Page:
They were then told to look at the beauty of the world. And of all the beauty, they were the most beautiful.

Admire the sunrise and ask yourself  "Is this the last sunrise for me?"

Thanks for that interview, Chris; I really enjoyed it.   I agree that the internal preparations for our transition are as important as the external preparations, and there are very few people in the peak oil community talking about that.  This is mostly, I think, because our culture is so physically-oriented that we feel like we’re really making progress if we stock up on food (which is important, of course) but we don’t feel the same urgency to learn how to be patient with our family or help our neighbor even if they’re on the opposite side of the political spectrum.
I second the recommendation to get involved with a Transition group; I helped start one in our town and it’s been great to have the support of that group.  You can go to to find out if there is already a group near you, if not, you can start one!


At one point you talked about having private conversations about the coming crisis and public conversations avoiding the topic. You described the way I have been acting. Only those very close to me know my views and the constant preps I’ve been doing. In public I act as if life will always be the way we see it now. I don’t feel brave enough to talk to people about this issue.

Everyone once and while I will give my true opinion to someone and I am met with blank stares. I then quickly retreat.

Thank you,


Will, I hear you.  In fact, the 3 E’s has almost become a sort of "dirty little secret" for me in some circles.
It is rather odd, but then Chris did make a great point:  the narrative that is in your head at the moment can dictate if the "spin" is positive or negative.  If people are not curious to be engaged and ask more questions, then I don’t bother.  Never liked the marketing age anyway.  It’s all hype and no substance.

have a good weekend,


And then the weak were kicked off?

And then the weak were kicked off?
Probably. I said things were rugged. Not as rugged as they are going to be.

Almost six years ago,  January 2006, I began building a community of like-minded, preparation-oriented people.  At the time I wasn’t even aware of Peak Oil, the Transition movement, or even the term Intentional Communities.  I just had an intuitive sense that it was time to get ready.  I bought a large tract of land in rural Tennessee and began offering lots to like-minded people.
It’s been an interesting journey that I have recorded in my blog.  From the outset, we focused on the positive aspects of getting in tune with a more natural setting and being in harmony with people in the community.  We adopted the catch-phrase, "in harmony with nature and people" to describe what the Village was all about, but my philosophy has always been grounded in self-sufficiency and conservative, frugal libertarianism.  So, in the early days, we were pretty unusual. We weren’t into the old hippie style communal living or even the progressive-leaning transition movement.   I just wanted an old fashioned neighborhood with good values and supportive people like the one my folks grew up in.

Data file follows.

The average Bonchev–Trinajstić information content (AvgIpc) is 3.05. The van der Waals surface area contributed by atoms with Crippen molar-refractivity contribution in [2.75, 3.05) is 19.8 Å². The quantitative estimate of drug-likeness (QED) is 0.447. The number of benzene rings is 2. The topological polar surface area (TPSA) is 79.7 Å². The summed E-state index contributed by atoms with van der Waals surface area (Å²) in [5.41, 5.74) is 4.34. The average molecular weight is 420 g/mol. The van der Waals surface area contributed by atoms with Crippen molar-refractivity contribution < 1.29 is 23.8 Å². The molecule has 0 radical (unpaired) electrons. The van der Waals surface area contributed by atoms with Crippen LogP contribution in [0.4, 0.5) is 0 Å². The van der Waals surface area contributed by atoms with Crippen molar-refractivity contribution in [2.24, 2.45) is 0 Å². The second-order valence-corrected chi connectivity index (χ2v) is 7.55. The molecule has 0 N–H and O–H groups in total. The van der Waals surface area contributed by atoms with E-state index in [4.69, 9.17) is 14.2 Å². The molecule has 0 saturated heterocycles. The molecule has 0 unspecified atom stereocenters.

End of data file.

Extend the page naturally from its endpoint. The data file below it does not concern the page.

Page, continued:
As the economic meltdown came along, our focus shifted to more hard-core physical preparations and my blog reflected a sense that I needed to warn people.  We have come a long way with preps for the long haul.  But over the past six months I have reached the conclusion that most people now get it that things aren’t going to get better any time soon, whether they are ready to acknowledge it publicly or not.  There is a general gnawing sense of continuous if not cataclysmic decline. 

I concluded the time for warning is over.  What people need most now is support and encouragement to get through this.  Fortunately, the Village has slowly matured.  Over the years we managed to attract people of strong character, strong values and outstanding achievement.  During the period when I was focused on physical preps, I found that even with a strong sense of purpose, the constant prepping for a bad, uncertain future was just depressing.  Thankfully, it’s been wonderful being surrounded with positive, strong people who see the same things I do and are physically prepared, innovative and supportive.

Bottom line, no matter how independently strong, or self-sufficient you believe you are, it takes an inter-dependent  community.

 I read Sacred Demise when it came out. I remember finding parts of it interesting but, as a clinical psychologist and therapist also with 40 years experience, I have to say that I found the relentless spiritual focus to be difficult for me. Folks who just want to focus on the nuts and bolts of adapting to new realities without pondering too many imponderables will have a tough time with the book, IMHO.CS 

Spiritual discovery was important for me in understanding my uniqueness and willingness to pursue a better life while going against the grain. Now I am more balanced, educated, and happy with myself once I realized I was fine the way I was and didn’t need to constantly upgrade to bigger houses and tvs and fit into debt consumer culture. I am happier now than I have been in a long time. I am now starting to learn simple gardening, raising chickens and other small animals, keeping a good pantry, and living very frugally financially.
Also to echo one of the posters here, I don’t find it neccessary to completely withdraw from modern culture (industrial civilization) and it’s benefits in order to make my spiritual journey. I am a practical person, and realize that the Internet (in particular) had a lot to do with truth seeking and the spiritual journey I have taken. In addition, the ability to travel to see family and friends, have air conditioning, and use email have been invaluable advancements. I am not so quick to condemn progress to spite the bad effects of ponzi-based progressive systems; indeed moderation is important. Moderated advancement of culture is still worthwhile, imo. Do we all really want to go back to horse and carriage times?

OT: It is interesting that the article intro mentions global warming and the picture shows what appears to be chemtrails in the background sky. Must have been taken in California.

I have been aware of Stephen Levine for decades, but I wasn’t talking about Stephen Levine: I was talking about PETER Levine, originator of Somatic Experiencing. 
Yes, industrial civilization has given us penecillin and put people on the moon, but presently, it is killing the planet and the entire earth community. Think about it: Is it worth that price?